Al Azhar and the state

As Ursula pointed out, a new issue of Cairo is out, and as well as her story it has a quite interesting feature by Charles on Islamic reform and the whole "Islam and democracy" debate. It covers various issues, but to me the most important one was how the Egyptian state has appropriated Islam for its own political ends. I don't think it's an exaggeration to say that, in a way, the most powerful Islamist group in Egypt is the state:

The history of the past 50 years in Egypt, as seen by Al Qemani, is the history of the state forging its legitimacy through the exploitation of religion. The rule of Gamal Abdel Nasser, commonly portrayed as a relatively secular period in Egyptian history, was in fact “the golden age for the revival of Islam and its men,” according to Al Qemani.


Nasser, he points out, established the High Council for Islamic Affairs in 1960 and then the Islamic Research Council, a conservative bastion with Al Azhar, and gave it wide-ranging censorship powers. In addition, says Al Qemani, under Nasser the number of Azhari institutes in the governorates of Egypt grew from seven in 1952 to over 2,000 at the time of Nasser’s death.


That Sadat allowed the Brotherhood back into Egypt and allowed them to operate openly in the street and on university campuses to counter the Marxist left is well known. More recently, President Mubarak has given significantly expanded censorship power to Al Azhar.


The article ends with a quote from Gamal Al Banna, the grandfatherly brother of Muslim Brotherhood founder Hassan Al Banna, self-styled "liberal Islamist" and civil society activist (he sits on the board of the Ibn Khaldoun Center):

Al Banna, is blunt in his criticism of Al Azhar’s position, accusing the institution of stifling debate that might undermine its hold on power.


“From the perspective of their private position, Al Azhar doesn’t want reform and they strangle all who talk about Islam without being Azhari,” says Al Banna. “This is the powerful religious authority that enjoys the care of the state and the cooperation of the state. Reform cannot happen as long this traditional thought controls the Islamic world.”


The problem now is, as I see it, how to undo the instrumentalization of Al Azhar that has made it both an extension of the state (which is not its intended role in society) and the tool of traditional, non-political conservatives. Another question would be whether, considering its prestige, Egyptian Muslims would want it to recede from being an interventionist force in Egypt's moral life or not. After all, there are a legitimate grounds to moral censorship in any country, and many people may welcome that role. But how do you draw the line between legitimate censorship and excessive conservatism? The solution, I suspect, probably has to do with how Al Azhar functions as an institution and the type of leadership that it creates -- as well as having a government that doesn't keep trying to outdo conservatives outside the regime like the Muslim Brotherhood for political gain.

Another issue that Charles' story raises is the shift in 20th century Islamic thinkerrs between relative liberals like Muhammad Abdou to conservatives like Rashid Reda and Hassan Al Banna. I was speaking about liberal Islamist political parties at a seminar a few weeks ago at the Dutch Institute in Cairo along with Paul Schemm, my old Cairo Times colleague and friend, and Hugh Roberts, the head of the International Crisis Group's North Africa project. (He's been the one writing the recent great overviews on political Islam.) Hugh had quite an elegant way of summing up why the really quite progressive early 20th century Islamist thought became more conservative. It goes something like this: in the aftermath of the First World War and the division of the Ottoman Empire's Arab provinces among Britain and France, progressive Islamist thought that was mostly focused on internal reform and catching up with the advances of the West was abandoned of anti-colonialist, nationalist Islamist thought mostly concerned with ending foreign occupation and dropped the progressive elements.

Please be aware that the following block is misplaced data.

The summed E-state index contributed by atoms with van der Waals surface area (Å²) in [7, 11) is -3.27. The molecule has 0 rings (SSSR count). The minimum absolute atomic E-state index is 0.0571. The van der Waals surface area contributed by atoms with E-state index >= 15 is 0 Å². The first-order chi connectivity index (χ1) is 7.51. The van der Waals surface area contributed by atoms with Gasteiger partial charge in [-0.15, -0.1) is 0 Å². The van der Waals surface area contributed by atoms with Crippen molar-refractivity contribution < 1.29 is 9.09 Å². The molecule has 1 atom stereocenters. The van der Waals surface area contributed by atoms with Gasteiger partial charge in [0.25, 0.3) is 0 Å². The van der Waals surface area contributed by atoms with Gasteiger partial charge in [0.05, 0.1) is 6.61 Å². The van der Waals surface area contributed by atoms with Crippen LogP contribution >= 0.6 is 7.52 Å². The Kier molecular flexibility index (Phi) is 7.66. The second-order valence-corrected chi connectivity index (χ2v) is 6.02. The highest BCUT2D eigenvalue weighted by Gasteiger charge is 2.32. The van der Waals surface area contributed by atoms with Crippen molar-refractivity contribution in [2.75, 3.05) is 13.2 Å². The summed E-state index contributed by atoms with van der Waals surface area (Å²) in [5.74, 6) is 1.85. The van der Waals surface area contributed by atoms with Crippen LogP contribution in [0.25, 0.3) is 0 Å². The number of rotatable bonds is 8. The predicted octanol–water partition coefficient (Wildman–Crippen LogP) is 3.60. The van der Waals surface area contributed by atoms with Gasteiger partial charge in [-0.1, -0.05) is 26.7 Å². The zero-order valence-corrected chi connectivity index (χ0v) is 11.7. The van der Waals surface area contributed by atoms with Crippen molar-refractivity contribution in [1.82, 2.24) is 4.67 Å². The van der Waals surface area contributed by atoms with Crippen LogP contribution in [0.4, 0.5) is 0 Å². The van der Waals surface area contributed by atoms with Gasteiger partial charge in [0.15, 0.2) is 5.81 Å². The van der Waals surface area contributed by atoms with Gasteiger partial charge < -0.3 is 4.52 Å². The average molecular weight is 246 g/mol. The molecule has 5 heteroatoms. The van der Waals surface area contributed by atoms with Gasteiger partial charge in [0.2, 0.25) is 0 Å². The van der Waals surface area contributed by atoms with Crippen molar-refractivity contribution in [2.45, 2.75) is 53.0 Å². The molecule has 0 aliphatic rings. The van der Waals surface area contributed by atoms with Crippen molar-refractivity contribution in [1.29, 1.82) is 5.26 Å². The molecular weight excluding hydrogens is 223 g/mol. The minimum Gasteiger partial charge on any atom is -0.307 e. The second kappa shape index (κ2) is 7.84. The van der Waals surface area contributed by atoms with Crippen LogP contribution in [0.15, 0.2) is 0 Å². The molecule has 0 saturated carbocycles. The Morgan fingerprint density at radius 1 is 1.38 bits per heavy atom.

That foreign occupation (or at times the perception thereof), in various guises, survives today in much of the Arab world, and 80 years later it has produced extremist xenophobic movements like Al Qaeda. Compare Abdou's comment when he visited Paris in the 1900s ("In France I see Islam without Muslims, whereas in Egypt I see Muslims without Islam") to Sayyid Qutb's writings when he visited the US in the 1950s ("Even the Western world realizes that Western civilization is unable to present any healthy values for the guidance of mankind. It knows that it does not possess anything which will satisfy its own conscience and justify its existence.”) Kind of says it all.

Finally, do check out other articles this week in Cairo, including:

  • Stacey Philbrick of Al Hiwar on Yemen's journalists.


  • More on the judges by Ursula.


  • The press review, always a good read.


  • The latest on Al Ghad by the invaluable Magdi Samaan.
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    Issandr El Amrani

    Issandr El Amrani is a Cairo-based writer and consultant. His reporting and commentary on the Middle East and North Africa has appeared in The Economist, London Review of Books, Financial Times, The National, The Guardian, Time and other publications. He also publishes one of the longest-running blog in the region, www.arabist.net.